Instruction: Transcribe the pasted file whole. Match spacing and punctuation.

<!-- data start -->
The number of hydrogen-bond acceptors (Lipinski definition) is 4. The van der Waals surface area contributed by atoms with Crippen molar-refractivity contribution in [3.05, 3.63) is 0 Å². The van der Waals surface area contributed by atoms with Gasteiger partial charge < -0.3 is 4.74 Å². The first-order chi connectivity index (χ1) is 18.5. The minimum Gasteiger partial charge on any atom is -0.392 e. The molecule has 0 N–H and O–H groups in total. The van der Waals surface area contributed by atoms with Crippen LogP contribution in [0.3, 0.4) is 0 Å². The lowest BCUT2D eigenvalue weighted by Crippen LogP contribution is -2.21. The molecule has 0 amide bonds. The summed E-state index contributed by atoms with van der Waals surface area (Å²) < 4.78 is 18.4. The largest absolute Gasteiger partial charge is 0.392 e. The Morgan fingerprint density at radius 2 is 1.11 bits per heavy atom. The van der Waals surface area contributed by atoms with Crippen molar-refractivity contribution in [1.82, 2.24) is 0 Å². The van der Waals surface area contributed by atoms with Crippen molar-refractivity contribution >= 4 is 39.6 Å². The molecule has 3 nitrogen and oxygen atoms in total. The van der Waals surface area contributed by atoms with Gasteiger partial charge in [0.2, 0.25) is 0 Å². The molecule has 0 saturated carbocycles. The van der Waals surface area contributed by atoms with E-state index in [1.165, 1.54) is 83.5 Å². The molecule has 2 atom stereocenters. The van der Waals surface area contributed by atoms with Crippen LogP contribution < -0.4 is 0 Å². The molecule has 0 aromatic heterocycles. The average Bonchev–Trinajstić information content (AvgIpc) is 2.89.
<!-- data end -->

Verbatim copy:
The number of hydrogen-bond acceptors (Lipinski definition) is 4. The van der Waals surface area contributed by atoms with Crippen molar-refractivity contribution in [3.05, 3.63) is 0 Å². The van der Waals surface area contributed by atoms with Gasteiger partial charge < -0.3 is 4.74 Å². The first-order chi connectivity index (χ1) is 18.5. The minimum Gasteiger partial charge on any atom is -0.392 e. The molecule has 0 N–H and O–H groups in total. The van der Waals surface area contributed by atoms with Crippen LogP contribution in [0.3, 0.4) is 0 Å². The lowest BCUT2D eigenvalue weighted by Crippen LogP contribution is -2.21. The molecule has 0 amide bonds. The summed E-state index contributed by atoms with van der Waals surface area (Å²) < 4.78 is 18.4. The largest absolute Gasteiger partial charge is 0.392 e. The Morgan fingerprint density at radius 2 is 1.11 bits per heavy atom. The van der Waals surface area contributed by atoms with Crippen molar-refractivity contribution in [1.82, 2.24) is 0 Å². The van der Waals surface area contributed by atoms with Crippen molar-refractivity contribution >= 4 is 39.6 Å². The molecule has 3 nitrogen and oxygen atoms in total. The van der Waals surface area contributed by atoms with Gasteiger partial charge in [0.2, 0.25) is 0 Å². The molecule has 0 saturated carbocycles. The van der Waals surface area contributed by atoms with E-state index in [1.165, 1.54) is 83.5 Å². The molecule has 2 atom stereocenters. The van der Waals surface area contributed by atoms with Crippen LogP contribution < -0.4 is 0 Å². The molecule has 0 aromatic heterocycles. The average Bonchev–Trinajstić information content (AvgIpc) is 2.89.